Chapicuy, Uruguay, Nov 3 (EFE).- Chapicuy, a small village once famous for its blueberry production, has set its sights on becoming one of Uruguay’s top tourist destinations.
Agriculture and livestock have long been the economic cornerstone of the northwestern town with some 2,400 inhabitants, mayor Milton Laurencena told Efe.
Its “strategic” location near two of Uruguay’s tourist attractions, the Hot Springs of Daymán and the Hot Springs of Guaviyú, should help the town achieve this ambition, he added.
However the goal has been mired in challenges.
In 2008 locals launched a yearly event, the National Blueberry Festival, which led to exports of the fruit to the United States, but financial difficulties struck the primary blueberry producer of the region, Midgold, and the company folded in 2015.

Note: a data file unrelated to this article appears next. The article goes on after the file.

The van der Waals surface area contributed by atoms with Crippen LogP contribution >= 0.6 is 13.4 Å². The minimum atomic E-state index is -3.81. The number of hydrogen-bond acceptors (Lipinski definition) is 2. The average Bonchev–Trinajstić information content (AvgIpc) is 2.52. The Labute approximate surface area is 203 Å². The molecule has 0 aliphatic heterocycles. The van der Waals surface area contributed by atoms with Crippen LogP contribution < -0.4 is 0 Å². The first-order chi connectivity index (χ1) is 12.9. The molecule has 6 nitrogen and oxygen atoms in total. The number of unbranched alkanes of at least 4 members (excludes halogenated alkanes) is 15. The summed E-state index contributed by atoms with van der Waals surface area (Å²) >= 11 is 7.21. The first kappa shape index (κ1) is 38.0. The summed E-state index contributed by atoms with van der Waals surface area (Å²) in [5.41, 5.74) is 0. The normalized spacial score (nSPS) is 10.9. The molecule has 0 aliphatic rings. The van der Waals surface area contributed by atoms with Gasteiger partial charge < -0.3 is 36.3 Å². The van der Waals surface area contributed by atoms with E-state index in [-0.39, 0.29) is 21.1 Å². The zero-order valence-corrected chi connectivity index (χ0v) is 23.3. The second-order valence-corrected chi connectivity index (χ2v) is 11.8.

Chapicuy, however, has more than blueberries to offer, and farmers turned to citrus fruits.
The town has also become well known for its artisanal products, including rustic wood pieces for sale at a stall that was built reusing a disused train carriage.
“What is usually sold the most are artisan products for practical use,” artist Micaela Kramer told Efe.
“Then there are those that represent the place,” Kramer said of her artwork made of plaster and wood embossed in aluminum.
Kramer added that her mother and other local artisans make organic pickles and jams that are entirely “natural and devoid of preservatives.”